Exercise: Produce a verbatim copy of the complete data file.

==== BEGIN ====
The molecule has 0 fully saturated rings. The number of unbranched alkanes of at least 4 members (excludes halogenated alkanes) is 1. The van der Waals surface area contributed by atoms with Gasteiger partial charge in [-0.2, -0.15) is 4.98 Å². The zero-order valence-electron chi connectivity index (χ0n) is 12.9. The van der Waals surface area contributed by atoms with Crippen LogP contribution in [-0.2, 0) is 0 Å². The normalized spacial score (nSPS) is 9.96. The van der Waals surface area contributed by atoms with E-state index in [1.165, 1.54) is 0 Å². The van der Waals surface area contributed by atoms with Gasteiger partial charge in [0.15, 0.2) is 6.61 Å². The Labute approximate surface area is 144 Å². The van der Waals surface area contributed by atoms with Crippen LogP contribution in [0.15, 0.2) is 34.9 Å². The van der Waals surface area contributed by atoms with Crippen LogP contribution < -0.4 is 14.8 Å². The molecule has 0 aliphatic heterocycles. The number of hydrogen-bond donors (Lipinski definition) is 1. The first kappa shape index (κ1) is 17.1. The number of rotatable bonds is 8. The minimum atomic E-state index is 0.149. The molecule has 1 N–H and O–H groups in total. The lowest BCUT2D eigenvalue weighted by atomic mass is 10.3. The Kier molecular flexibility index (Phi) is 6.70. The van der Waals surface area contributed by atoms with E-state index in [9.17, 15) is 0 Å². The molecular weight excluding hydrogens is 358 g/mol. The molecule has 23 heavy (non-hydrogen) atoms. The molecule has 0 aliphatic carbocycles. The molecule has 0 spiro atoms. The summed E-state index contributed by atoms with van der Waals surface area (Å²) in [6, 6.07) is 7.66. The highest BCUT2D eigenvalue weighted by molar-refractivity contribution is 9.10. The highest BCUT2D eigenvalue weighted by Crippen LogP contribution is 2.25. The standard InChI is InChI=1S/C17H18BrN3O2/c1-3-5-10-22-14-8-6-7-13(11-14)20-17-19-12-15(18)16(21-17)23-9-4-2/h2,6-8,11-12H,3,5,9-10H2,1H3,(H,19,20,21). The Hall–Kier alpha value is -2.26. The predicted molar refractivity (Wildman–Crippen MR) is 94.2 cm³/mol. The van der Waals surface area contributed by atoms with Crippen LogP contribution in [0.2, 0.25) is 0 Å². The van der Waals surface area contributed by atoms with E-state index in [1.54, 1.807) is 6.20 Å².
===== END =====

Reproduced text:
The molecule has 0 fully saturated rings. The number of unbranched alkanes of at least 4 members (excludes halogenated alkanes) is 1. The van der Waals surface area contributed by atoms with Gasteiger partial charge in [-0.2, -0.15) is 4.98 Å². The zero-order valence-electron chi connectivity index (χ0n) is 12.9. The van der Waals surface area contributed by atoms with Crippen LogP contribution in [-0.2, 0) is 0 Å². The normalized spacial score (nSPS) is 9.96. The van der Waals surface area contributed by atoms with E-state index in [1.165, 1.54) is 0 Å². The van der Waals surface area contributed by atoms with Gasteiger partial charge in [0.15, 0.2) is 6.61 Å². The Labute approximate surface area is 144 Å². The van der Waals surface area contributed by atoms with Crippen LogP contribution in [0.15, 0.2) is 34.9 Å². The van der Waals surface area contributed by atoms with Crippen LogP contribution < -0.4 is 14.8 Å². The molecule has 0 aliphatic heterocycles. The number of hydrogen-bond donors (Lipinski definition) is 1. The first kappa shape index (κ1) is 17.1. The number of rotatable bonds is 8. The minimum atomic E-state index is 0.149. The molecule has 1 N–H and O–H groups in total. The lowest BCUT2D eigenvalue weighted by atomic mass is 10.3. The Kier molecular flexibility index (Phi) is 6.70. The van der Waals surface area contributed by atoms with E-state index in [9.17, 15) is 0 Å². The molecular weight excluding hydrogens is 358 g/mol. The molecule has 23 heavy (non-hydrogen) atoms. The molecule has 0 aliphatic carbocycles. The molecule has 0 spiro atoms. The summed E-state index contributed by atoms with van der Waals surface area (Å²) in [6, 6.07) is 7.66. The highest BCUT2D eigenvalue weighted by molar-refractivity contribution is 9.10. The highest BCUT2D eigenvalue weighted by Crippen LogP contribution is 2.25. The standard InChI is InChI=1S/C17H18BrN3O2/c1-3-5-10-22-14-8-6-7-13(11-14)20-17-19-12-15(18)16(21-17)23-9-4-2/h2,6-8,11-12H,3,5,9-10H2,1H3,(H,19,20,21). The Hall–Kier alpha value is -2.26. The predicted molar refractivity (Wildman–Crippen MR) is 94.2 cm³/mol. The van der Waals surface area contributed by atoms with Crippen LogP contribution in [0.2, 0.25) is 0 Å². The van der Waals surface area contributed by atoms with E-state index in [1.54, 1.807) is 6.20 Å².